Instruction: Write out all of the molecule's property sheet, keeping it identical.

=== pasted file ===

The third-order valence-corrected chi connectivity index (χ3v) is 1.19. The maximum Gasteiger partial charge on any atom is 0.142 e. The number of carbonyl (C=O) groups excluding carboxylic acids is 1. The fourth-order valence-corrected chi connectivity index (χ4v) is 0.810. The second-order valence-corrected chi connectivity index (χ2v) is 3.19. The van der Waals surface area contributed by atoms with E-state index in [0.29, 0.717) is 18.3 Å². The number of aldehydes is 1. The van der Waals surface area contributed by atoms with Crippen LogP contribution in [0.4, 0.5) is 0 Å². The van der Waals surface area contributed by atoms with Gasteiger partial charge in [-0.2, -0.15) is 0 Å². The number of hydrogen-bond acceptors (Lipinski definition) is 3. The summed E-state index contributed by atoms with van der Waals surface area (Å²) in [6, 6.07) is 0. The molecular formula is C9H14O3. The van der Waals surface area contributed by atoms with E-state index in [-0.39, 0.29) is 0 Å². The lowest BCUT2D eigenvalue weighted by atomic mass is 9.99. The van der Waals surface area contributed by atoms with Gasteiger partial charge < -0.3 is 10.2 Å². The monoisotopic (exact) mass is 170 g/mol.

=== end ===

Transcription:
The third-order valence-corrected chi connectivity index (χ3v) is 1.19. The maximum Gasteiger partial charge on any atom is 0.142 e. The number of carbonyl (C=O) groups excluding carboxylic acids is 1. The fourth-order valence-corrected chi connectivity index (χ4v) is 0.810. The second-order valence-corrected chi connectivity index (χ2v) is 3.19. The van der Waals surface area contributed by atoms with E-state index in [0.29, 0.717) is 18.3 Å². The number of aldehydes is 1. The van der Waals surface area contributed by atoms with Crippen LogP contribution in [0.4, 0.5) is 0 Å². The van der Waals surface area contributed by atoms with Gasteiger partial charge in [-0.2, -0.15) is 0 Å². The number of hydrogen-bond acceptors (Lipinski definition) is 3. The summed E-state index contributed by atoms with van der Waals surface area (Å²) in [6, 6.07) is 0. The molecular formula is C9H14O3. The van der Waals surface area contributed by atoms with E-state index in [-0.39, 0.29) is 0 Å². The lowest BCUT2D eigenvalue weighted by atomic mass is 9.99. The van der Waals surface area contributed by atoms with Gasteiger partial charge < -0.3 is 10.2 Å². The monoisotopic (exact) mass is 170 g/mol.